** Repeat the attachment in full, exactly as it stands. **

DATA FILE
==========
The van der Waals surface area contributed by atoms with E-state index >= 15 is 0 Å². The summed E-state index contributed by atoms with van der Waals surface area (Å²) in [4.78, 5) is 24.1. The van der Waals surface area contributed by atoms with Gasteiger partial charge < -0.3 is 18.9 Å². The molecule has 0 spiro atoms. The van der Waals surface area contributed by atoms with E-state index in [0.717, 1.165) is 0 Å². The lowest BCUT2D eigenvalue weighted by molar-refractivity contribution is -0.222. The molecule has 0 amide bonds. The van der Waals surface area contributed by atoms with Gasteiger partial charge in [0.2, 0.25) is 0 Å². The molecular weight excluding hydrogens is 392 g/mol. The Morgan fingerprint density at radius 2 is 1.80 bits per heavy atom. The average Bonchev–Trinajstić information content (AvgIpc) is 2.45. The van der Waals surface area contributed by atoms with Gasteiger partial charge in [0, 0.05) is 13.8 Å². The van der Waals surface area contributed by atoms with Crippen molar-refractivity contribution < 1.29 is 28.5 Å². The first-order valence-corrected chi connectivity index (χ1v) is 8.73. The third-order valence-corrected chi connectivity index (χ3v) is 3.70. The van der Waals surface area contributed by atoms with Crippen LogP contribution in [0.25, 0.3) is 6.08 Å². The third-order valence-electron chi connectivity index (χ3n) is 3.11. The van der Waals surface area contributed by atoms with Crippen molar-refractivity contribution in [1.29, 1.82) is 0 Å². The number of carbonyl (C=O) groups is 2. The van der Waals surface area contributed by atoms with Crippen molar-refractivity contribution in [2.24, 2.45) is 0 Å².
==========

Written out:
The van der Waals surface area contributed by atoms with E-state index >= 15 is 0 Å². The summed E-state index contributed by atoms with van der Waals surface area (Å²) in [4.78, 5) is 24.1. The van der Waals surface area contributed by atoms with Gasteiger partial charge < -0.3 is 18.9 Å². The molecule has 0 spiro atoms. The van der Waals surface area contributed by atoms with E-state index in [0.717, 1.165) is 0 Å². The lowest BCUT2D eigenvalue weighted by molar-refractivity contribution is -0.222. The molecule has 0 amide bonds. The van der Waals surface area contributed by atoms with Gasteiger partial charge in [0.2, 0.25) is 0 Å². The molecular weight excluding hydrogens is 392 g/mol. The Morgan fingerprint density at radius 2 is 1.80 bits per heavy atom. The average Bonchev–Trinajstić information content (AvgIpc) is 2.45. The van der Waals surface area contributed by atoms with Gasteiger partial charge in [0, 0.05) is 13.8 Å². The van der Waals surface area contributed by atoms with Crippen molar-refractivity contribution < 1.29 is 28.5 Å². The first-order valence-corrected chi connectivity index (χ1v) is 8.73. The third-order valence-corrected chi connectivity index (χ3v) is 3.70. The van der Waals surface area contributed by atoms with Crippen LogP contribution in [0.25, 0.3) is 6.08 Å². The third-order valence-electron chi connectivity index (χ3n) is 3.11. The van der Waals surface area contributed by atoms with Crippen molar-refractivity contribution in [1.29, 1.82) is 0 Å². The number of carbonyl (C=O) groups is 2. The van der Waals surface area contributed by atoms with Crippen molar-refractivity contribution in [2.24, 2.45) is 0 Å².